Friday, July 12, 2013

Solar project at East Windham Fire Station moves forward by Elizabeth Richards

Within the next few months the East Windham Fire Station will have a very different look. The town council voted in late June to move forward with a project that will install an array of solar panels on the roof of the station. Curt Bartram, an energy engineer and member of the town’s Energy Advisory Committee said, “Solar energy systems do work in the State of Maine, and this is going to be a good example of how they can benefit towns, and people in the towns.”

Another committee member, Rocky Ackroyd, spoke in favor of the initiative at the June 25 town council meeting. “It is a perfect pilot project for the community to move into the solar world,” he said.

The project is a joint venture between the Town of Windham, and Portland-based ReVision Energy, which approached the committee with the concept of doing a solar project using none of the town’s money, said Bartram. The company purchases the system at its estimated cost of $117,000, and will own and operate the system for the first six years. Windham will purchase the energy generated at a discounted cost of one cent below Windham’s indexed market rate during this six-year time frame, after which the town will have the option to purchase the system for $35,000. The panels will create as much energy as is used by the East Windham Fire Station and the North Windham Fire Station combined, said Ben Smith, assistant town planner in Windham.

“Part of what makes this work for both the town and ReVision is that there are solar energy credits available to the company whereby they sell discounted electricity to the town, and then after six years the town has the option to purchase the solar panel and all the equipment that goes with it at a very discounted rate,” said Smith. While the final contract is still being reviewed, and there is no construction schedule in place yet, Smith said that the panels will be installed before winter.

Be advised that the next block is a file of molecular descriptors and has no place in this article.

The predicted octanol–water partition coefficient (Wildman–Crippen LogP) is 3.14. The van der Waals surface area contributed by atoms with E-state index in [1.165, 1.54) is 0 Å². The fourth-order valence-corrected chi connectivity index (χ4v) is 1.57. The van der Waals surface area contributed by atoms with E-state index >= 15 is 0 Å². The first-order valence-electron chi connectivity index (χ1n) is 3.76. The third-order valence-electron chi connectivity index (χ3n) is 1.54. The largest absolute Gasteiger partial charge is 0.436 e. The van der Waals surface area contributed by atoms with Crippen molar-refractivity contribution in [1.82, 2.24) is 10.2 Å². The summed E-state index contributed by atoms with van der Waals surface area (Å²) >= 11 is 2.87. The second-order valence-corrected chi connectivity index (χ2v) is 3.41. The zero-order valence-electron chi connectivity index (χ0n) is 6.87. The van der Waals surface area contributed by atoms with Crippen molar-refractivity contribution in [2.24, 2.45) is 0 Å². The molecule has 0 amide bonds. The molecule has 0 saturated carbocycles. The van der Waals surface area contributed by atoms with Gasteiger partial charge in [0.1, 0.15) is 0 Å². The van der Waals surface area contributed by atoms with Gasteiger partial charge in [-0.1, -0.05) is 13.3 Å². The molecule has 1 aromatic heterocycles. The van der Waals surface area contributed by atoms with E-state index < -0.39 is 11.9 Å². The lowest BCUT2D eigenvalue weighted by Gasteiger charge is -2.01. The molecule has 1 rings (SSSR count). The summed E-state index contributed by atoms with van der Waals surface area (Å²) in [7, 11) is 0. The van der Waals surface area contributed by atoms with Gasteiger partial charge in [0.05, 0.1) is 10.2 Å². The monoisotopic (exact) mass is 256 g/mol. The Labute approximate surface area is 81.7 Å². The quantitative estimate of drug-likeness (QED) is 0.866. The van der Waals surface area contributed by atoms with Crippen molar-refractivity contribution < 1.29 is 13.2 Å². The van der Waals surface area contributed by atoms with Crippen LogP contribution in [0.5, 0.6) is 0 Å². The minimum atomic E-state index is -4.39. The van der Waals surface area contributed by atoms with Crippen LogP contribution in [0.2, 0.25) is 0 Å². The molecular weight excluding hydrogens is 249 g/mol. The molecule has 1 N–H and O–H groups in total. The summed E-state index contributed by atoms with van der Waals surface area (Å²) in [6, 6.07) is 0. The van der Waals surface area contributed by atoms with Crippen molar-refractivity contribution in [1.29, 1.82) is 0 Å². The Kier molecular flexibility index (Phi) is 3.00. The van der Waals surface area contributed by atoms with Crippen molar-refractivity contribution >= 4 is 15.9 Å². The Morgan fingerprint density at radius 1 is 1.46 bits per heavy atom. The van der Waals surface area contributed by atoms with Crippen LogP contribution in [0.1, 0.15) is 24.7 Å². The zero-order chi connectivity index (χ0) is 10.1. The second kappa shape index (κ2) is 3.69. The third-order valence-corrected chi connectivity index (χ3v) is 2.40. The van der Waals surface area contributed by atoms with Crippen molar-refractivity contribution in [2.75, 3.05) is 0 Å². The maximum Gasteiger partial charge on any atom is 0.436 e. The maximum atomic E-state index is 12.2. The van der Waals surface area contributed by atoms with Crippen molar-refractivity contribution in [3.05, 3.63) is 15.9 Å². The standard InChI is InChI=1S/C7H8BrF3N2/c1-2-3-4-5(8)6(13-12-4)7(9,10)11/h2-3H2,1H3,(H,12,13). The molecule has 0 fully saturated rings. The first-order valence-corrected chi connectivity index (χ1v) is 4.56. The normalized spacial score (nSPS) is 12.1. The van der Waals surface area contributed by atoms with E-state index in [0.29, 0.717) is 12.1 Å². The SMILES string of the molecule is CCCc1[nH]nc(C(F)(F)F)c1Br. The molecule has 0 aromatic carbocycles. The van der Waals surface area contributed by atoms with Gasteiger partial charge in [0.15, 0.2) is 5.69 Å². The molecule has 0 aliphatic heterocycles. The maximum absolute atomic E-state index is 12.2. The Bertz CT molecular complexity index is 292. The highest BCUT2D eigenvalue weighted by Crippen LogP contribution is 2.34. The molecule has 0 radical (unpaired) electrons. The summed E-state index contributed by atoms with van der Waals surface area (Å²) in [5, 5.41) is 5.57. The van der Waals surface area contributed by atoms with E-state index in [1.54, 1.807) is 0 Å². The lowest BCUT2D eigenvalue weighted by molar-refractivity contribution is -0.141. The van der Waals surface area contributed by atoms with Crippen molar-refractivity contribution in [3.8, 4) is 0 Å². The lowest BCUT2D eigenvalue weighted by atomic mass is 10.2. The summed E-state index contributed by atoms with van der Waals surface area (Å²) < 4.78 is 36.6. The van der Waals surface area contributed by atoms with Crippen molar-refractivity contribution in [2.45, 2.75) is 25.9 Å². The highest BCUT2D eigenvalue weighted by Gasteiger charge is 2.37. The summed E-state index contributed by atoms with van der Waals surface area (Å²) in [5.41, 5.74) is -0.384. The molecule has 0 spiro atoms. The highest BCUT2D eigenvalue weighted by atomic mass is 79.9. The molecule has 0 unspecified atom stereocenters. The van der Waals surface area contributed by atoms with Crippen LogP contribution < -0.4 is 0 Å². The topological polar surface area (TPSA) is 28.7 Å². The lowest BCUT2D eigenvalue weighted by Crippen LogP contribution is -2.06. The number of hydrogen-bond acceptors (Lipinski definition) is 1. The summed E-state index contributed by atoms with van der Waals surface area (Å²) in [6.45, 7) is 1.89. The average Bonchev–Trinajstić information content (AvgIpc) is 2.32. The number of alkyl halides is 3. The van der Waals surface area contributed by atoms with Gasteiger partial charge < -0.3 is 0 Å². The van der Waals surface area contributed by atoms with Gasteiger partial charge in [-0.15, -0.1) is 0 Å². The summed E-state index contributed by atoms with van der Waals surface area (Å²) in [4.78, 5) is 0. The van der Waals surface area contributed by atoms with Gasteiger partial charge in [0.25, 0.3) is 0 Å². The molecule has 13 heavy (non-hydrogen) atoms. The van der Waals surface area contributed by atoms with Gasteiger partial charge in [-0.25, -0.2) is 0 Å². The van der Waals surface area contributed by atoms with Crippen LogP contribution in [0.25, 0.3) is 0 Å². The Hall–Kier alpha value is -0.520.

The goal is to have the town take ownership after the six years, he said. “That’s certainly where the town would see the greatest energy savings dollar wise, but having that six year time period to basically evaluate the system, see how much it’s actually going to generate, will inform that decision when the time comes,” he said. There is a projected savings of approximately $100,000 over 30 years, said Smith, and an estimated $5,500 annual savings once the town owns the system.

While cost savings may be the reason the energy committee could get the proposal on the council agenda, the energy committee was also interested in energy projects that the town can do from a model standpoint, said Smith. “The benefit of generating electricity that’s not fossil fuel based is certainly one of the objectives that the energy committee was looking at,” he said.

“The committee thought it was an excellent way to promote alternative energy sources and to save energy for the town at the same time,” said Bertram. “We’re trying to promote alternative energy, trying to reduce energy consumption within the town, and trying to promote the concept of alternative energies to the folks that live in Windham – that’s really our goal,” he added.

In his comment at the council meeting, Ackroyd said that while there is potential for several years of “free” energy if the town purchases the panels. That’s not what it’s all about. “It’s not the free energy. It’s the modeling of conservation and that the town is willing to do this, which is a great incentive for other people to see the need for us to start looking at alternatives to our traditional fuels that we use for electricity,” he said.

An initial meeting in April left the council with some questions around installation, snow removal, financing and payback that were answered satisfactorily by the time the council voted on the project on June 25, according to Smith. The council voted 6-1 in favor of the project.

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